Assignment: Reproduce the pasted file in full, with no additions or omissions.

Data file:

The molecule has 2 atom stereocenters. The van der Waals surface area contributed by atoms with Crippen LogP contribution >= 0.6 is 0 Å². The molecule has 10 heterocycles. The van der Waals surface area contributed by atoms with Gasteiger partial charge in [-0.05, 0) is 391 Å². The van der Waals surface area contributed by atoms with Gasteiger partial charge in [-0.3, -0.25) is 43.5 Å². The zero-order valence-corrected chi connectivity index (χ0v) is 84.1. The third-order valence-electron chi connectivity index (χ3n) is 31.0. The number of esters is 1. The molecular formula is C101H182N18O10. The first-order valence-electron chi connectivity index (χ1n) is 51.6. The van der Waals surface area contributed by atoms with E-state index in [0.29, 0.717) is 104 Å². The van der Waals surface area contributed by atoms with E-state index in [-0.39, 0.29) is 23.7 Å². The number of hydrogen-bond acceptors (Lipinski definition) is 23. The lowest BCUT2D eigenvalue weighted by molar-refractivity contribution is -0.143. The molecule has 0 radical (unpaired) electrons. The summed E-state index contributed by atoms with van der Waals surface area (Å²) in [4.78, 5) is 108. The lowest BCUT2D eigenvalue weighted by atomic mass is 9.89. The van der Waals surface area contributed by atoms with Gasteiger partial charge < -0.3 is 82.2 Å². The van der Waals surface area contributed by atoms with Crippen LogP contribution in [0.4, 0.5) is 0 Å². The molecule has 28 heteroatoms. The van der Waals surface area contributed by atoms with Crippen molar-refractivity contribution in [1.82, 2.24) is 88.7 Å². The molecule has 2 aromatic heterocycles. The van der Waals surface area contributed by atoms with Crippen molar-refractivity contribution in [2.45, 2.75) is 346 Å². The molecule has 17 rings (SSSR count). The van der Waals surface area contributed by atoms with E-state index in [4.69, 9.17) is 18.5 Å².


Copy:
The molecule has 2 atom stereocenters. The van der Waals surface area contributed by atoms with Crippen LogP contribution >= 0.6 is 0 Å². The molecule has 10 heterocycles. The van der Waals surface area contributed by atoms with Gasteiger partial charge in [-0.05, 0) is 391 Å². The van der Waals surface area contributed by atoms with Gasteiger partial charge in [-0.3, -0.25) is 43.5 Å². The zero-order valence-corrected chi connectivity index (χ0v) is 84.1. The third-order valence-electron chi connectivity index (χ3n) is 31.0. The number of esters is 1. The molecular formula is C101H182N18O10. The first-order valence-electron chi connectivity index (χ1n) is 51.6. The van der Waals surface area contributed by atoms with E-state index in [0.29, 0.717) is 104 Å². The van der Waals surface area contributed by atoms with E-state index in [-0.39, 0.29) is 23.7 Å². The number of hydrogen-bond acceptors (Lipinski definition) is 23. The lowest BCUT2D eigenvalue weighted by molar-refractivity contribution is -0.143. The molecule has 0 radical (unpaired) electrons. The summed E-state index contributed by atoms with van der Waals surface area (Å²) in [4.78, 5) is 108. The lowest BCUT2D eigenvalue weighted by atomic mass is 9.89. The van der Waals surface area contributed by atoms with Gasteiger partial charge < -0.3 is 82.2 Å². The van der Waals surface area contributed by atoms with Crippen LogP contribution in [0.4, 0.5) is 0 Å². The molecule has 28 heteroatoms. The van der Waals surface area contributed by atoms with Crippen molar-refractivity contribution in [1.82, 2.24) is 88.7 Å². The molecule has 2 aromatic heterocycles. The van der Waals surface area contributed by atoms with Crippen molar-refractivity contribution in [2.45, 2.75) is 346 Å². The molecule has 17 rings (SSSR count). The van der Waals surface area contributed by atoms with E-state index in [4.69, 9.17) is 18.5 Å².